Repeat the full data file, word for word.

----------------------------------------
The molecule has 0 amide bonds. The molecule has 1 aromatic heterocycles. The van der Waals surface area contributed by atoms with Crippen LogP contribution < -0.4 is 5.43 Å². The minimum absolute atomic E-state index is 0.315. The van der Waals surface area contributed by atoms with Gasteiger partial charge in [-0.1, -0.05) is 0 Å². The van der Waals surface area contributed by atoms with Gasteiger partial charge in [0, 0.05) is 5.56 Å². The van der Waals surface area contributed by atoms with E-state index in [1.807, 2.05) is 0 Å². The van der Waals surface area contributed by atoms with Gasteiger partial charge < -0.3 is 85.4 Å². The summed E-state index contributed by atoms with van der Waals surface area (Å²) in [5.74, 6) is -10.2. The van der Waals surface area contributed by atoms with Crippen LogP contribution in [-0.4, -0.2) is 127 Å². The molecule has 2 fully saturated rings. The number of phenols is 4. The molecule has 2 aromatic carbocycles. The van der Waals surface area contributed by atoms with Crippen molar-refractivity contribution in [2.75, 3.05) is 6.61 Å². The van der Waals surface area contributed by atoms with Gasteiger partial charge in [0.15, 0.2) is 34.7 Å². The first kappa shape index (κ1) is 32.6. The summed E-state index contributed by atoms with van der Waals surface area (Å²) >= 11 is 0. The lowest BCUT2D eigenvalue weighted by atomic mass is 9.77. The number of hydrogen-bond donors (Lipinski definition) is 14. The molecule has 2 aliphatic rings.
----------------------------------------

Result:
The molecule has 0 amide bonds. The molecule has 1 aromatic heterocycles. The van der Waals surface area contributed by atoms with Crippen LogP contribution < -0.4 is 5.43 Å². The minimum absolute atomic E-state index is 0.315. The van der Waals surface area contributed by atoms with Gasteiger partial charge in [-0.1, -0.05) is 0 Å². The van der Waals surface area contributed by atoms with Gasteiger partial charge in [0, 0.05) is 5.56 Å². The van der Waals surface area contributed by atoms with E-state index in [1.807, 2.05) is 0 Å². The van der Waals surface area contributed by atoms with Gasteiger partial charge < -0.3 is 85.4 Å². The summed E-state index contributed by atoms with van der Waals surface area (Å²) in [5.74, 6) is -10.2. The van der Waals surface area contributed by atoms with Crippen LogP contribution in [-0.4, -0.2) is 127 Å². The molecule has 2 fully saturated rings. The number of phenols is 4. The molecule has 2 aromatic carbocycles. The van der Waals surface area contributed by atoms with Crippen molar-refractivity contribution in [2.75, 3.05) is 6.61 Å². The van der Waals surface area contributed by atoms with Gasteiger partial charge in [0.15, 0.2) is 34.7 Å². The first kappa shape index (κ1) is 32.6. The summed E-state index contributed by atoms with van der Waals surface area (Å²) >= 11 is 0. The lowest BCUT2D eigenvalue weighted by atomic mass is 9.77. The number of hydrogen-bond donors (Lipinski definition) is 14. The molecule has 2 aliphatic rings.